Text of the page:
Apple will not refund money on killed iTunes apps

After Nullriver's Netshare iPhone tethering app was pulled from iTunes, one customer tried to get a refund. According to Apple Support:

All iTunes purchases are final, and I am unable to refund you for the app.

You will need to contact NetShare directly, as this is there [sic] product and we can do nothing with it.

So here's how it works from Apple's perspective: they approve an app from the App Store. People buy it, and Apple takes a 30% cut. Then Apple decides to pull the same app they already approved from the App Store, but disavow responsibility for issuing a refund on it: take it up with the developer. They profit on their own fuck up, while expecting developers who'd been lead to believe their App was fine to take a 30% loss.

It should be noted Nullriver didn't act particularly well here either: their website claimed that they gave full refunds for all products and the wording only changed after Netshare customers started writing in, trying to take them up on it. They should honor that wording, but it's pretty clear it's just an issue of not changing some HTML copy when they branched out onto iTunes. It's not nearly as evil as Apple's position on the matter, where they expect to profit not only from their successes, but their blunders.

As Joel notes, with behavior like this and the existence of an iPhone app kill switch, the reason to continue Jailbreaking iPhones are more and more obvious. Hopefully, as the App Store approval process becomes perfected, less issues like this will arise. But even so, Apple's position — that they will not refund you your money even when they're the ones who have FUBARed — makes a good case for not giving them your money at all.

Apple and Nullriver Ripping Off Customers [Horrid Voices]

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13 Comments

  1. What I don’t quite understand is:

    If you bought the app before it was pulled off the store, that means you actually own it and can use it, right? So what would justify a refund (except if Apple pulled the killswitch on that specific app).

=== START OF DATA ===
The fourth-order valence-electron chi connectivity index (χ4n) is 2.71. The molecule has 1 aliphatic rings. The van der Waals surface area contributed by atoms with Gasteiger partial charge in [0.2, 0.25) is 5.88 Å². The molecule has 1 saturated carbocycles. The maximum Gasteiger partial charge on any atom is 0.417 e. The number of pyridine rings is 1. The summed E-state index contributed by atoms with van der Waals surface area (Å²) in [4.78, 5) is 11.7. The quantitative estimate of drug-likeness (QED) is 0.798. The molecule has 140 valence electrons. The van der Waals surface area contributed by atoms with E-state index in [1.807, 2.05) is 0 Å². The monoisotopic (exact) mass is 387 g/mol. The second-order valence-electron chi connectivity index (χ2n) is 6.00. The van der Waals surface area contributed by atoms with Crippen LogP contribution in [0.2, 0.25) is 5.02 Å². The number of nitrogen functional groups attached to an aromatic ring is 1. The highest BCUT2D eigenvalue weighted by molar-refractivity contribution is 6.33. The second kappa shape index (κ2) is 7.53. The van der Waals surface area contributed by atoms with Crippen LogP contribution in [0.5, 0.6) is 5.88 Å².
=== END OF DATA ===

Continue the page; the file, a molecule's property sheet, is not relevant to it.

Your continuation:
I don’t see how discontinuing the sale of a product qualifies buyers of said product for a refund.

  2. Well, Apple’s saying it violates the Terms of Service of the App Store and AT&T. In other words, continuing to use it can get you dinged… theoretically, you could lose your contract. So if you want to be on the up and up with your contract, you can’t use it.

    I understand your point — I wouldn’t think twice about it — but buying something from Apple that is TOS-violating is certainly a refundable position for those who want to be strictly in their carrier’s good books.

  3. Maybe because Apple has supposedly tested the app and is therefore guaranteeing functionality. Apple pulling the app would indicate a problem with the app. Both companies should provide a complete refund.

    Either that or Apple provides a paid service to developers, allowing them to sell their apps without restrictions or testing, and minus Apple’s imprimatur. This service would then charge a set fee per download for any app, like iTunes.

  4. Apple: You are naughty children who want to run naughty applications.

    AT&T: You’re all terrorists.

    Remind me again why I’m supposed to want an iPhone?

  5. Sure did want an iPhone.

    Sure don’t want one anymore.

    I will stick with my blackberry thankyou very much.

  6. I have an iphone and i don’t deal with AT&T nor do i pay anything for apps or get them through the app store.

  7. Yes, Apple also applies hardcore capitalist cheap techniques, even in the ultra first world company you see this, also, why isn’t there much coverage on the bad screens on the 17″ Powerbooks?, why there is still lots of people buying them even when Apple never recalled the computers?. Steve Jobs has everyone at his feet.

  8. Yeah, this is pretty weak, and definitely an encouragement to cast of the shackles of Apple tyranny.

    If NetShare continues to work, then, eh. You bought it. It works as advertised. No problem, right? But if it’s killed or otherwise made broken, then, yeah, you deserve a full refund.

    It’s something that’s certainly on my mind. If I buy some app on the iTunes app store, and then apple releases a new firmware and the app breaks, what recourse have I got? This is a major reason why I’m extremely skittish about buying ANYTHING for money on the app store, or DRM’d electronic media in general, for that matter. And that’s not even getting into their apparent denial of the first sale doctrine for apps.

  9. “It should be noted Nullriver didn’t act particularly well here either: their website claimed that they gave full refunds for all products and the wording only changed after Netshare customers started writing in, trying to take them up on it.”

    Um, isn’t that illegal? Am I missing something here?

  10. All windows based smartphones for sale in ATT stores are tether-able via …..

    Why Apple? Why do you side with big biz over your loyal customers?

    Daemon is right

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